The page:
607 S Mathews
Urbana, IL 61801
Austin is a PhD student in sociocultural anthropology. In the past, his research has focused on political subjectivity, social movements, and the semiotics of protest. His work currently centers on the political ecology between humans, the state, wolves and wolfdog crosses or "hybrids" as it manifests through the contexts of the exotic pet trade, animal sanctuaries, and wildlife management agencies. Austin is interested in how these sites incorporate canids and other nonhumans into settler-colonial biopolitical projects, and how these formations normalize and perpetuate both racial and anthropocentric violence. His work is also deeply concerned with modes of interspecies care, identity construction, and embodied communication.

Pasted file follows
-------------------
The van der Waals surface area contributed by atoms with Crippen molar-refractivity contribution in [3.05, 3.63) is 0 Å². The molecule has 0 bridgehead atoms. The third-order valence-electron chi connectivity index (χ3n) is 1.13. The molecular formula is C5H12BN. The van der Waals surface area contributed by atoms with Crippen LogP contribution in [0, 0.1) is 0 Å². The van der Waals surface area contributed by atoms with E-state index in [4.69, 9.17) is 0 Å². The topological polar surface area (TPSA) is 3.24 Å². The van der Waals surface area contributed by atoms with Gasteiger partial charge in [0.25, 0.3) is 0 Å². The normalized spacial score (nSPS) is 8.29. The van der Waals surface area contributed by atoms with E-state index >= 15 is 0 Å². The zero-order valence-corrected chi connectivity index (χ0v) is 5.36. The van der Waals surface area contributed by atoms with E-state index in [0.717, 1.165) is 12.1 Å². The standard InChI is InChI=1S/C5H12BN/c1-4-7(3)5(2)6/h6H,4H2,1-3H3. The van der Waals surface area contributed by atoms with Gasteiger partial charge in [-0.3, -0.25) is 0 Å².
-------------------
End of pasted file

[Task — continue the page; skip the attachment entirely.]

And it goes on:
Prior to graduate study, Austin was an organizer in the Fight for $15 movement, Food Not Bombs, Showing Up for Racial Justice (SURJ), and other grassroots causes. From 2016-2018 he was the Education Coordinator at Mission:Wolf, a nonprofit wildlife sanctuary in southern Colorado for rescued wolves, wolfdogs, and horses.
Canid-human relations; animal studies; wildlife management; multispecies ethnography; embodiment and phenomenology; comparative colonialisms; decolonization and the politics of memory; Indigenous studies; biopolitics; abolition; policing.
B.A., Sociology & Philosophy, University of Missouri-Kansas City, 2015
Awards and Honors
Department of Anthropology Summer Research Award, UIUC, 2020
Honors Scholar, UMKC, 2015
Selene Scholarship in Philosophy, UMKC, 2014
Additional Campus Affiliations
Unit for Criticism and Interpretive Theory
Graduate Employees' Organization, IFT/AFT Local 6300
"Lupine Sensibilities: Dynamically Embodied Intersubjectivity between Humans and Refugee Wolves." Refract: An Open Access Visual Journal 2, no. 1(2019): 133-164. https://doi.org/10.5070/R72145860